'Women Can't Park'
Tackling Confirmation Bias
Confirmation bias is the tendency to search, interpret, favor and recall information in a way that affirms one’s prior beliefs or hypotheses. It is a type of cognitive bias and a systematic error in inductive reasoning.
It affects the selection process of materials, but also their importance. Confirmation bias is prevalent throughout the media; seen commonly in the form of political campaigns, shock-tactic newspaper articles and most survey-assured advertisements.
Biased Source Pools
Confirmation bias causes over-valuation of sources which agree with prior beliefs. Contradicting sources are often over-looked and disregarded. By only considering evidence from a singular viewpoint, you are comparing your evidence against emptiness. This mono-tonic style of information collation is not a very good grasp on the whole picture. Therefore confirmation bias encourages non-comprehensive searches – something every efficient researcher wants to avoid.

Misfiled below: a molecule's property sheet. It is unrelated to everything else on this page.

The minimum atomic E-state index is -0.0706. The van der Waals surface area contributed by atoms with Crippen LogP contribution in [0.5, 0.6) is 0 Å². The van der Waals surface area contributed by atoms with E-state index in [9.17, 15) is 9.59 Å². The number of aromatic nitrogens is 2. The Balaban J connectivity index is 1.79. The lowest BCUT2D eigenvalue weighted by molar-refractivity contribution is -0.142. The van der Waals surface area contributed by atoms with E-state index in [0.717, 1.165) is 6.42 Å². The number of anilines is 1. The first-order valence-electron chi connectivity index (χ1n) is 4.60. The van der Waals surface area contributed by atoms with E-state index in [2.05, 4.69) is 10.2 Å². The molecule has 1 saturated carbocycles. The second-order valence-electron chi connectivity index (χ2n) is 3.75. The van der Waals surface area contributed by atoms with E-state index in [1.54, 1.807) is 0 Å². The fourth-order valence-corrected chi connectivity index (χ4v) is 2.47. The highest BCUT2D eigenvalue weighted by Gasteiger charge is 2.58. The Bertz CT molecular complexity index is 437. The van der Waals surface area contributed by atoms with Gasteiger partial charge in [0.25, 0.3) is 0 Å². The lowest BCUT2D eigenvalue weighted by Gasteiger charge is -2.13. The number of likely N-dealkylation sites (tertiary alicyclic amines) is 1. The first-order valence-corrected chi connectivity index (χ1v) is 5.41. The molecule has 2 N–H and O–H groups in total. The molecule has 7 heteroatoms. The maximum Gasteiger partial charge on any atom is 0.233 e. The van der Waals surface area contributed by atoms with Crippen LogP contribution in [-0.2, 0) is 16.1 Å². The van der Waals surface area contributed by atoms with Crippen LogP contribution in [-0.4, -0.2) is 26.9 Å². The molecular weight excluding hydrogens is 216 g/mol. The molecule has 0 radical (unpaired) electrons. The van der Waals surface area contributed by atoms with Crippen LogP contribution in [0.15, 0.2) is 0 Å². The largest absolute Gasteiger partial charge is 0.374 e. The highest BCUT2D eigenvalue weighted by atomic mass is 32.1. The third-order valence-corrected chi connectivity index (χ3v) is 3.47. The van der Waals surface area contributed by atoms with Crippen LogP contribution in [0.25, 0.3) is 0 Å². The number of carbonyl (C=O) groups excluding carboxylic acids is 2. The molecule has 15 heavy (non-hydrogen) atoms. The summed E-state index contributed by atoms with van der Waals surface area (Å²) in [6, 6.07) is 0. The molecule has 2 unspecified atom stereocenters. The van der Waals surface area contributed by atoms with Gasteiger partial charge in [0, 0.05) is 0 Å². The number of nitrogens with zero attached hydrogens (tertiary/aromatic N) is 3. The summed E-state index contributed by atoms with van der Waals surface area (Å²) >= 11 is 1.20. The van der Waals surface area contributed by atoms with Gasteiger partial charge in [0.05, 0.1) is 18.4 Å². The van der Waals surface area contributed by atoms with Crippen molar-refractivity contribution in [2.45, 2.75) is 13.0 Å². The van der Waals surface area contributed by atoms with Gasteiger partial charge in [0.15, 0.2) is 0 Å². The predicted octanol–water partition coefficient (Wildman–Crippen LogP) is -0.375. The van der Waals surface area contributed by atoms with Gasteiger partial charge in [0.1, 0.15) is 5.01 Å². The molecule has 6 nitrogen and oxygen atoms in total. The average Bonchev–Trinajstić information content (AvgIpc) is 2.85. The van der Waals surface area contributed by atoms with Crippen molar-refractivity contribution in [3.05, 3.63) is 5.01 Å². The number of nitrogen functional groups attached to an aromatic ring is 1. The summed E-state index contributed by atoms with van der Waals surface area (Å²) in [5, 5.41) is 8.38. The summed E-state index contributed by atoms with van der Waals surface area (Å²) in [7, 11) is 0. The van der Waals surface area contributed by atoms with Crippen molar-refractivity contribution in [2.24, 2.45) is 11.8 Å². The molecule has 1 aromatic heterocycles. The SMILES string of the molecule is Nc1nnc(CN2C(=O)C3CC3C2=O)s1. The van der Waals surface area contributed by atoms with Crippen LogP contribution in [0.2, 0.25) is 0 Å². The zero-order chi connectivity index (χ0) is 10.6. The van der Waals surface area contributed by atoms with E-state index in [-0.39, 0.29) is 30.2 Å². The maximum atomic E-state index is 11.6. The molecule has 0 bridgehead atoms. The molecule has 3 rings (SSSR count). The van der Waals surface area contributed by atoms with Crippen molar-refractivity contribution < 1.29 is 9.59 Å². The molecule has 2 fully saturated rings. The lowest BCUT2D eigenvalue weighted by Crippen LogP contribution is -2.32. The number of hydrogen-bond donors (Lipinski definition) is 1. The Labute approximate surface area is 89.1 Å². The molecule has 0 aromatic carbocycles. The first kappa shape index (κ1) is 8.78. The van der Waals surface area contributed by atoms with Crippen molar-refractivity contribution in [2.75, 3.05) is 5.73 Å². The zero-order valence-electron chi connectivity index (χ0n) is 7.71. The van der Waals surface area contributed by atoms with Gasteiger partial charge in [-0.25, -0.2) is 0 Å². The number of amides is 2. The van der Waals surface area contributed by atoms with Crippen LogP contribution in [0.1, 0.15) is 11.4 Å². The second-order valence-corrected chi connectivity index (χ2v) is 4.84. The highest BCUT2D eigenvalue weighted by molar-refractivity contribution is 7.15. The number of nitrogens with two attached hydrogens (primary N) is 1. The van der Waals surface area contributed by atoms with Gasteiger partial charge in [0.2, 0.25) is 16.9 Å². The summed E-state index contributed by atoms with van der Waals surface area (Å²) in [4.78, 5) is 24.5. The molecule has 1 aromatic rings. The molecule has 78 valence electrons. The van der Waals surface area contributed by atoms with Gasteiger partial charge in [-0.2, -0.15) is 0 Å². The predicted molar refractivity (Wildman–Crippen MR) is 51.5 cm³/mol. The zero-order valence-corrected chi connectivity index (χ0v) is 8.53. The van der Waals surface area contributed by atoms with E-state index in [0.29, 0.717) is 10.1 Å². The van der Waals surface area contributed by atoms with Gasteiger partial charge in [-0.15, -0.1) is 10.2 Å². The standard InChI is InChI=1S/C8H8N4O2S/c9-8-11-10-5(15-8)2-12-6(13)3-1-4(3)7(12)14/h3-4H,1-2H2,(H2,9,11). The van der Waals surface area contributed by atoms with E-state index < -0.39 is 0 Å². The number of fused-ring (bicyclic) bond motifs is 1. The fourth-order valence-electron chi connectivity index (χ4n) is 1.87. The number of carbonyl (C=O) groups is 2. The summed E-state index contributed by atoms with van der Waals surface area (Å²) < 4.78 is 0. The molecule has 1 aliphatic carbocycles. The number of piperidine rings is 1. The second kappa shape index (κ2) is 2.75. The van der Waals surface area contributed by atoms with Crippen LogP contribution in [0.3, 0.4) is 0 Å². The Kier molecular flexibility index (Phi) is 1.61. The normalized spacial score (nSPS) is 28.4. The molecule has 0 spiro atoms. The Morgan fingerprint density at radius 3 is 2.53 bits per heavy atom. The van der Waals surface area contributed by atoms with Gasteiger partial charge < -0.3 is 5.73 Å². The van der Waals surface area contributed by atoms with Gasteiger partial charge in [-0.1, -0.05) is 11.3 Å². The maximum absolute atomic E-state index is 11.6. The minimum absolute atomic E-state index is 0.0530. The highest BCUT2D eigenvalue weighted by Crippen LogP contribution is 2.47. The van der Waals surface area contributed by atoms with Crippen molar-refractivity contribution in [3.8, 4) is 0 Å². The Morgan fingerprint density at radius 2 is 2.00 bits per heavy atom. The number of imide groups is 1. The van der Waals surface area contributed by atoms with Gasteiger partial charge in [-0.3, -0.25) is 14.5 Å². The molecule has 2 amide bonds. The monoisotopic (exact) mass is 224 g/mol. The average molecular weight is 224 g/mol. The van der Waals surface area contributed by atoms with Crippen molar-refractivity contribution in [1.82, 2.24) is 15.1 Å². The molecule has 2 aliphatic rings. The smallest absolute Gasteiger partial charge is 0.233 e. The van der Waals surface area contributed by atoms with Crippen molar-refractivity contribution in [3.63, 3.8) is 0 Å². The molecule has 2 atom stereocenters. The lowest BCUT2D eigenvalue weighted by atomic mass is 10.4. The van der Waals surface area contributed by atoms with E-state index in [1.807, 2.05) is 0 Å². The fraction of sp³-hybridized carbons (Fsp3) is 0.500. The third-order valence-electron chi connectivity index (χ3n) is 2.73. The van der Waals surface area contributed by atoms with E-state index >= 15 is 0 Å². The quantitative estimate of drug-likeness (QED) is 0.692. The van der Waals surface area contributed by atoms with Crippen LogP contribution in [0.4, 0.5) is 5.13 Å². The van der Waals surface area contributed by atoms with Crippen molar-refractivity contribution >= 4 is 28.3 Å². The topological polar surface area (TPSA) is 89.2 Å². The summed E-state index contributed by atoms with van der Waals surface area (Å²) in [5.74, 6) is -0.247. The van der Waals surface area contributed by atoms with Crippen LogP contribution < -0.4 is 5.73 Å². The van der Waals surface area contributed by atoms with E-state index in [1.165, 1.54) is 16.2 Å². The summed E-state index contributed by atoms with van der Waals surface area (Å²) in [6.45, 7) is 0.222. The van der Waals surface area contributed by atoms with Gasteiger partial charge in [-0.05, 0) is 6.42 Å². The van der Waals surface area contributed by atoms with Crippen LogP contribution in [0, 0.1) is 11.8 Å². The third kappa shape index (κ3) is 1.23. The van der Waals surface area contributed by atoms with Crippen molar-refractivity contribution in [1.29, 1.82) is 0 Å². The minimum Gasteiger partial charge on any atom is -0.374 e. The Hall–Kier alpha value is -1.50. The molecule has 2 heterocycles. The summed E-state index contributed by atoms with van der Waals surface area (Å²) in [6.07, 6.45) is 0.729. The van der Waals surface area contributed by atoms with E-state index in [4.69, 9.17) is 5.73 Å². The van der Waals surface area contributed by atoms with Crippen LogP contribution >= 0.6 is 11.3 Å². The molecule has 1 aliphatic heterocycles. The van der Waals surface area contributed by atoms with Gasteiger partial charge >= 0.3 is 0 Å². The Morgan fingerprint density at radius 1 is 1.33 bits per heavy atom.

Combating Confirmation Bias - The 4-way Method
Suppose we wanted to research the claim ‘Women Can’t Park,’ and found lots of newspaper reports, images, videos and scholary articles which support the controversal statement. Despite collating a wide variety of supporting evidence, we cannot deem the statement true. So far we have only considered evidence of women parking badly. These should be compared against examples of women parking well. Then both should be compared against the background population. In this case, with very small inorities aside, men.
Only once we collate evidence from all four quartiles can we conclude that women are worse than parking than men or not. Of course, this doesnt mean that all women are worse than all men (or visa versa), it just indicates the existence of a trend (more on that in a future video!) Although simple, this 4-way approach is a fantastic tool for both observing and combating your own personal, confirmation bias.
Category Differences and Ambiguity
Discussing the confusion around trends and categories.
How to rank and take external factors into consideration when systematically collating evidence
Identity bias and initial rejection
Our own reaction to initial claim, a further look into confirmation bias as a reaction from our own identity crisis